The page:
Tuesday, December 22, 2009

Using a CLIPS Activity in SMART Notebook

CLIPS are a collection of Math Learning Objects that are organized along research-based instructional trajectories. Greg Clarke gave a complete session at the ECOO Conference in November on ways that having an interactive whiteboard enhances the use of CLIPS.

Giancarlo Brotto
, Education Consultant for SMART Technologies in Ontario, presented at one of Advanced Presentation Products Discovery Days in North Bay this fall. He impressed the crowd with his demonstration of the new SMART Notebook Math product and the use of SMART's student response system. I reminded him about CLIPs and the efforts that were made to make them useful offline to teachers. He then created this short demonstration and posted in to the Ontario SMART Forum.

Wednesday, December 16, 2009

I rank 28th!

in North Bay...

From http://feedjit.com/myRank/

Check your Geoblogosphere ranking

NOTE: You must have Feedjit's Live Traffic Feed installed on your blog or website to be listed in the Geoblogosphere. You must not be an adult website and your site can not be web spam or contain any malware.

We also check if your site has been listed as spam, adult, containing malware or if you have been listed as a dangerous site with Google or any other companies.

You Rank #28 in: North Bay, Canada
You Rank #191 in: Erie, United States
You Rank #399 in: Waterville, United States
You Rank #548 in: Rochester, United States
You Rank #605 in: Saint-Priest, France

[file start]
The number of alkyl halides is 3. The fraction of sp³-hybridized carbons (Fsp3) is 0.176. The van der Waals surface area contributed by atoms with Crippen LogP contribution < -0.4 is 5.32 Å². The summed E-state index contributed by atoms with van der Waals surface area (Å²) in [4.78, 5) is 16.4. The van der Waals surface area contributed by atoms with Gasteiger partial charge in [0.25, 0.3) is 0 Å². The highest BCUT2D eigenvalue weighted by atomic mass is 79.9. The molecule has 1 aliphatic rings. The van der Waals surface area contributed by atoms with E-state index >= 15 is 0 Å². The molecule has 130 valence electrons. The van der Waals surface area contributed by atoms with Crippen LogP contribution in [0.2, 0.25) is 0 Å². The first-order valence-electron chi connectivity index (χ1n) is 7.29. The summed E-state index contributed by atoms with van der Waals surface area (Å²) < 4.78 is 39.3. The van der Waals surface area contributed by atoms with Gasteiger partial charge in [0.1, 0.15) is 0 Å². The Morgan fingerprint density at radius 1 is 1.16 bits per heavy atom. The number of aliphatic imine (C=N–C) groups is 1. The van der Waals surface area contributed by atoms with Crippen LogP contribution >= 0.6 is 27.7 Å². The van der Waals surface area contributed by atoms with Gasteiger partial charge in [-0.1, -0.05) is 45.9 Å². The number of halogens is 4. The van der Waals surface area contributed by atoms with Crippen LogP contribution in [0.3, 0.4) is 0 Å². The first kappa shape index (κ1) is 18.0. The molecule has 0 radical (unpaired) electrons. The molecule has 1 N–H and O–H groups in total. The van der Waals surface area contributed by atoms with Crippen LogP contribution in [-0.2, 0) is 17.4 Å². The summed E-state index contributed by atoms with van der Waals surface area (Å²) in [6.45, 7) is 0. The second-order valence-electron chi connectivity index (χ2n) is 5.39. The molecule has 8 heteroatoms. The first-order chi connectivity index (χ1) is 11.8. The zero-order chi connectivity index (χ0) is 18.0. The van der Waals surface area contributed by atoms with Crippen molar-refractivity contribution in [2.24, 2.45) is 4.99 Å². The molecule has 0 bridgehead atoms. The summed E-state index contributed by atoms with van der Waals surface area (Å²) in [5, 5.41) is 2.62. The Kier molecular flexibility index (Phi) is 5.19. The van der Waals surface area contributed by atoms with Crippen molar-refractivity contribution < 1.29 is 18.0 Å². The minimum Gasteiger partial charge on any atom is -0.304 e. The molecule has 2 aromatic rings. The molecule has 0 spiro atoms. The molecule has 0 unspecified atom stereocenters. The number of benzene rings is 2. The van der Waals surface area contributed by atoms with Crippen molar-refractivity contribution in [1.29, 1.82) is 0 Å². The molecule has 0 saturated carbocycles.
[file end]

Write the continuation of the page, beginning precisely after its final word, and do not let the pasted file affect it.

You Rank #625 in: Auckland, New Zealand
You Rank #749 in: San Giovanni Lupatoto, Italy

Note: We analyze the cities that have sent you the most traffic recently. You may rank in many other cities in the Geoblogosphere.

Sunday, December 13, 2009

Does ukulele music appeal disproportionately to geeks?

One early morning this week, when I definitely had better things to do, a blog post at Inside the CBC, led me to this video by Tim Tamashiro:



So then I decided to see what else was on youtube using infinitube.net. The leading video there now is the one that Greg liked so much. My pre-dawn surfing, however, led me to the Ukulele Orchestra of Great Britain.

If, as I hypothesize, these performances appeal more to geeks than the general population, maybe you will like these videos. There are lots more there.



Comment Moderation

I have reluctantly turned on comment moderation since the spam comments outnumber by far the real comments. I don't like doing this, but it seems more time efficient.

Is anyone else being plagued by spam comments? Has there been a rash of them in the last six weeks or has some evil blog directory been updated to include mine?

Monday, October 26, 2009

Happy 2nd Birthday

My blog is now into its third year and although I have plenty of ideas for posts, I seem to have placed writing them at a very low priority. Most of my ideas for posts require more concentration and research than I think I can muster. I often check my Feedjit traffic - about 15 visits a day for topics closely related to my interests or as far away as the visit by someone searching for "dream about number 127". Recently, I noticed for the first time a visit by someone from a Google Doc (that I don't have access to) and someone leaving the page from my embedded delicious feed at the left of the screen. That was a link to what I thought was a fair-minded and well-written piece in the Washington post about a teacher trying to encourage Math talk in her classroom.

If you are looking to follow a blogger who is more prolific, may I again suggest Doug Peterson. Just one day of his delicious feed is inspiring.

It has been two years full of learning and thinking about the effect of Web 2.0 on education, much of it chronicled at http://mathfest.wikispaces.com. /Web2.0+For+Math+Educators. Thanks for your part in it.

Wednesday, September 9, 2009

Where are the Math Project sites?